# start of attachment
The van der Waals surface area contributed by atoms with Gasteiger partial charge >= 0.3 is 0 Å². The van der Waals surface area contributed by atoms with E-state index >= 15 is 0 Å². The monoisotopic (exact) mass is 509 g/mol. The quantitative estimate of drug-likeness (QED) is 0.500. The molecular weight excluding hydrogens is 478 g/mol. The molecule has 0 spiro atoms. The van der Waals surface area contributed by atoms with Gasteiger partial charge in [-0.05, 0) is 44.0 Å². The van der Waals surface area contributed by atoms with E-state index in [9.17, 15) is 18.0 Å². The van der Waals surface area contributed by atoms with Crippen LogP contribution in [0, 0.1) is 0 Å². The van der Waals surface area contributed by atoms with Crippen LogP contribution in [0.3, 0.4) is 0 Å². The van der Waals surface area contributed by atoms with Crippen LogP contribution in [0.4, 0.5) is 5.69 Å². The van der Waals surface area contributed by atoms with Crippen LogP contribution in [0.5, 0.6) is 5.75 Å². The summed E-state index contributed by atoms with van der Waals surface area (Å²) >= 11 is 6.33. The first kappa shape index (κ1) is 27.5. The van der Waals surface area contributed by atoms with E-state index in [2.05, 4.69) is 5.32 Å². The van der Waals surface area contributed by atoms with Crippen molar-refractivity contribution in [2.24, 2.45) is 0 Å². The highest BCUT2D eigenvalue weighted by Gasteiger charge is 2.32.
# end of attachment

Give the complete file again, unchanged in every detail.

The van der Waals surface area contributed by atoms with Gasteiger partial charge >= 0.3 is 0 Å². The van der Waals surface area contributed by atoms with E-state index >= 15 is 0 Å². The monoisotopic (exact) mass is 509 g/mol. The quantitative estimate of drug-likeness (QED) is 0.500. The molecular weight excluding hydrogens is 478 g/mol. The molecule has 0 spiro atoms. The van der Waals surface area contributed by atoms with Gasteiger partial charge in [-0.05, 0) is 44.0 Å². The van der Waals surface area contributed by atoms with E-state index in [9.17, 15) is 18.0 Å². The van der Waals surface area contributed by atoms with Crippen LogP contribution in [0, 0.1) is 0 Å². The van der Waals surface area contributed by atoms with Crippen LogP contribution in [0.3, 0.4) is 0 Å². The van der Waals surface area contributed by atoms with Crippen LogP contribution in [0.4, 0.5) is 5.69 Å². The van der Waals surface area contributed by atoms with Crippen LogP contribution in [0.5, 0.6) is 5.75 Å². The summed E-state index contributed by atoms with van der Waals surface area (Å²) >= 11 is 6.33. The first kappa shape index (κ1) is 27.5. The van der Waals surface area contributed by atoms with E-state index in [2.05, 4.69) is 5.32 Å². The van der Waals surface area contributed by atoms with Crippen molar-refractivity contribution in [2.24, 2.45) is 0 Å². The highest BCUT2D eigenvalue weighted by Gasteiger charge is 2.32.